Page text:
expressions of suggestion: let’s / how about ?
descriptive verbs in the present tense: apayo (to hurt)
negation of verb an (not), the marker do (also)
action and descriptive verbs in the past tense: asseoyo / eosseoyo, the marker dongan (for, time duration), comparisons using deo (more)
|Assessment type||Unit of assessment||Weighting|
A timed assessment covering the relevant skills, to be completed under exam conditions, or online.
The assessment strategy is designed to provide students with the opportunity to demonstrate
- their linguistic progress over the duration of the course;
- their growing ability to understand and produce the language at the relevant level;
- their increasing awareness of the culture(s) associated with the language;
- the level of language they have achieved at the end of the course.
Thus, the summative assessment for this module consists of:
Two in-class assessments, covering productive and receptive skills. Both assessments to take place in semester 2.
Formative assessment and feedback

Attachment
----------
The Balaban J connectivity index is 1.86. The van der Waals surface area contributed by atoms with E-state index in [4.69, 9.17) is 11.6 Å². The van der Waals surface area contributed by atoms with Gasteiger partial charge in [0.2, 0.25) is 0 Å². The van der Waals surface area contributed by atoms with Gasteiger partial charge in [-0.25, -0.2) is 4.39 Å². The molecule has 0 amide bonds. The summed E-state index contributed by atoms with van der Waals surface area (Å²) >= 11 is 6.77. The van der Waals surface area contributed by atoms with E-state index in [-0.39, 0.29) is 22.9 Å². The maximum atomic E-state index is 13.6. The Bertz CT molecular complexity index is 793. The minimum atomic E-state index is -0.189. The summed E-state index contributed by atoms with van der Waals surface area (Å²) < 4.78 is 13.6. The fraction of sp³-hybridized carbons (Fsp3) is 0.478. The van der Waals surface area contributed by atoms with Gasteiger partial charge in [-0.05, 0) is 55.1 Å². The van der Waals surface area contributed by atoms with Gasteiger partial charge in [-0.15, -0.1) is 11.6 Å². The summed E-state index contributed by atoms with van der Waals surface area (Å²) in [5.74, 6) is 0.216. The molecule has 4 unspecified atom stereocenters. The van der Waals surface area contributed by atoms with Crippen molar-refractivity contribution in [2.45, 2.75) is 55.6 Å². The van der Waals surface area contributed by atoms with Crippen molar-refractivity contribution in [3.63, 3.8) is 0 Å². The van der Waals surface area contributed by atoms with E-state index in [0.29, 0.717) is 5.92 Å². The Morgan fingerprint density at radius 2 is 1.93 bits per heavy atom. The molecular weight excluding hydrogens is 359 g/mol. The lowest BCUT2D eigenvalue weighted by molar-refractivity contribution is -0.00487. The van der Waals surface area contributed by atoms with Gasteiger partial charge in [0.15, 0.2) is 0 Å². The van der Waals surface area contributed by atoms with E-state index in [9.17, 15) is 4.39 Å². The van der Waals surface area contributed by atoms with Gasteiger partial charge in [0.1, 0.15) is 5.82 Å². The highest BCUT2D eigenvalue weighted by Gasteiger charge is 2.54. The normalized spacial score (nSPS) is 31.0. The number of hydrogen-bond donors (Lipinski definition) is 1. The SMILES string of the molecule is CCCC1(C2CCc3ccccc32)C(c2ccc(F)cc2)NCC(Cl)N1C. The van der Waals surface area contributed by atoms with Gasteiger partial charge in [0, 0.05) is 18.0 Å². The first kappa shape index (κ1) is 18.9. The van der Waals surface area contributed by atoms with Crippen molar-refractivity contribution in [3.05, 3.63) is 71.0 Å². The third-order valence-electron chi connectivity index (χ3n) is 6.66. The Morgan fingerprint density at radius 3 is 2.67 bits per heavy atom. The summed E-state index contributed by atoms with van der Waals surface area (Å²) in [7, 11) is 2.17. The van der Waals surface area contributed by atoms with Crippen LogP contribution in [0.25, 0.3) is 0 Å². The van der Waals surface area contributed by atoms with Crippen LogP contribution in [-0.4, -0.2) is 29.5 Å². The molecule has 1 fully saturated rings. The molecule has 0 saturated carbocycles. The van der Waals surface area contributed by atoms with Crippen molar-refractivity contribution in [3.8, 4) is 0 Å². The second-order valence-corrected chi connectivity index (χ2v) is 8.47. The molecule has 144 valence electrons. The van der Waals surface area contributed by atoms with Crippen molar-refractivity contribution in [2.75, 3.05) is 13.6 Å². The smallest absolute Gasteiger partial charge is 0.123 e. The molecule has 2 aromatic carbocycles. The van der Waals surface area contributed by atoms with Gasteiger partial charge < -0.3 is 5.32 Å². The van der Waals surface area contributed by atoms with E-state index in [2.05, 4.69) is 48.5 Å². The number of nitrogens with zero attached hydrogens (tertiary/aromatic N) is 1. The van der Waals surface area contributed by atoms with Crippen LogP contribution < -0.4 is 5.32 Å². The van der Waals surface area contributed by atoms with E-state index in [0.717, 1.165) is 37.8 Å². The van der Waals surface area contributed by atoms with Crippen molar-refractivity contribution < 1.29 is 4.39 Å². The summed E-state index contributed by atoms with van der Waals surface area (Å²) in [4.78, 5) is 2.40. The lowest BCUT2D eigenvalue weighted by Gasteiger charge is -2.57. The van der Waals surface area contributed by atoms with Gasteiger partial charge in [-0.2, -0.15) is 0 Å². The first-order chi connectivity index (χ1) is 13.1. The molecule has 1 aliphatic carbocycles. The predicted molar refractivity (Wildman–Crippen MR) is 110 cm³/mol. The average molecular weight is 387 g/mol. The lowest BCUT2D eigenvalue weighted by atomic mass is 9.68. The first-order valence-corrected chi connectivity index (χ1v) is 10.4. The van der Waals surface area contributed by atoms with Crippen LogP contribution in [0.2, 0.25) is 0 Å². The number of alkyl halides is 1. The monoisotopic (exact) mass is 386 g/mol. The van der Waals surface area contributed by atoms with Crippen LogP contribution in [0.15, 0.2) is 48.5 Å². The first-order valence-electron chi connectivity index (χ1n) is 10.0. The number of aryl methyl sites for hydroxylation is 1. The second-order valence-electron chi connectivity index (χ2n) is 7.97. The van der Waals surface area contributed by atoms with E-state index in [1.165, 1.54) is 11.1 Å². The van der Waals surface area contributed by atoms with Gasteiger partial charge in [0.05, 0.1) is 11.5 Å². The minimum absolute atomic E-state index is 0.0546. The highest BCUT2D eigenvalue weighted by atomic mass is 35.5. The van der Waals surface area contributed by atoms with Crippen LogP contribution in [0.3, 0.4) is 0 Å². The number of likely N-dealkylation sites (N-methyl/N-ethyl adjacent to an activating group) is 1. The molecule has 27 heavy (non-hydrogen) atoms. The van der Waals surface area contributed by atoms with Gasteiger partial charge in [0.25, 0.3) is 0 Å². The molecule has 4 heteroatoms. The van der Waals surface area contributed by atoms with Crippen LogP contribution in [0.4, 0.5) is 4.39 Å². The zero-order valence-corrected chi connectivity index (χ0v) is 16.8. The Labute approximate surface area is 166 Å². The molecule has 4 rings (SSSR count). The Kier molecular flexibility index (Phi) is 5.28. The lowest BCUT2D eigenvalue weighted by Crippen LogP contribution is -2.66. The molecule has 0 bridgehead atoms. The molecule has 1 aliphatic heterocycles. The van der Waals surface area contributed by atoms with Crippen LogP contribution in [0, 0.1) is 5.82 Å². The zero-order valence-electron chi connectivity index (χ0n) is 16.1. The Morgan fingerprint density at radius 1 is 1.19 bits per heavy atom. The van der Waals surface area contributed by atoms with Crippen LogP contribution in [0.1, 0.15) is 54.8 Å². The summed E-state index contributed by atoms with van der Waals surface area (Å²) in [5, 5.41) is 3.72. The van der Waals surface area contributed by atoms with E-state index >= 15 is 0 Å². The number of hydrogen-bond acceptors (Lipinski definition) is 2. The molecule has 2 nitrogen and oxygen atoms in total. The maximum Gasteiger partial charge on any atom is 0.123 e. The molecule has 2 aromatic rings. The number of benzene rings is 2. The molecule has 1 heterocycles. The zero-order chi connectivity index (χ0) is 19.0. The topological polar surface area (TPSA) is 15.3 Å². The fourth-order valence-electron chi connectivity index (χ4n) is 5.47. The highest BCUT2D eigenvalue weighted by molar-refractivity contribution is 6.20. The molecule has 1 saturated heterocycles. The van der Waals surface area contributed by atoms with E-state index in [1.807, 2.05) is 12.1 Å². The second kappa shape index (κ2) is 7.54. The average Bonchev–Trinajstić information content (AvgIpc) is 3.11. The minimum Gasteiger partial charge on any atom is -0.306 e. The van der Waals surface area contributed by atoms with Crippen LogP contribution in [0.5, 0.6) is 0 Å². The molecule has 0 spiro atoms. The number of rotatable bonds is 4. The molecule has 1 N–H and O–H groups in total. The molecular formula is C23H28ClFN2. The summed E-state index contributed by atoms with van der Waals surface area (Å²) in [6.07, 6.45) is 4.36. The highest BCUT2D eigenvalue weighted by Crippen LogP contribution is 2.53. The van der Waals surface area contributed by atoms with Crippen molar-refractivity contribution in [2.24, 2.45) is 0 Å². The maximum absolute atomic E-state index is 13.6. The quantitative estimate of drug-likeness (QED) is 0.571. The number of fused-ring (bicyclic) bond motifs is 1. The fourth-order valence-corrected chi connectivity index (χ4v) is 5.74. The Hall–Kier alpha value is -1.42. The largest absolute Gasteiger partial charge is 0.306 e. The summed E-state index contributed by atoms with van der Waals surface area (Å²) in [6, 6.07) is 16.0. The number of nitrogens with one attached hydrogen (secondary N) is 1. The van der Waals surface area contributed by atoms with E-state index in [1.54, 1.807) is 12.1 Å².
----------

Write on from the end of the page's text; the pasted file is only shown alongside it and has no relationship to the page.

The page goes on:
Students will receive in-class verbal feedback on homework tasks and in-class performance.
- In terms of linguistic and cultural competence, the module aims to:encourage students to further develop their basic communicative competence in the four language skills (reading, writing, speaking and listening)
- enhance proficiency in handling basic grammatical structures
- increase the basic Korean vocabulary used in everyday communication
- give some insight into the Korean-speaking world and the socio-cultural issues relevant to the countries involved
- In terms of intercultural awareness, this module aims to encourage students to:take a different perspective and view the world from different cultural viewpoints
- analyse and understand linguistic and cultural barriers
- reflect on the influence of cultural values on behaviour
- become conscious of stereotypes and prejudices
- communicate with others in culturally appropriate ways
- In terms of study skills and transfer of skills and competencies, this module aims to: encourage students to self-assess their progress and map their linguistic competence against the descriptors of the Common European Framework of Reference (CEFR)
- support students in acquiring language learning strategies and techniques
- inspire independent learning and facilitate the acquisition of other foreign languages
|1||Interact in basic Korean in a range of familiar situations||KCT|
|2||Understand and interpret spoken and written Korean in a range of predictable situations and familiar topics||KCP|
|3||Categorise a limited range of text types||KC|
|4||Organise and present ideas on predictable topics||CP|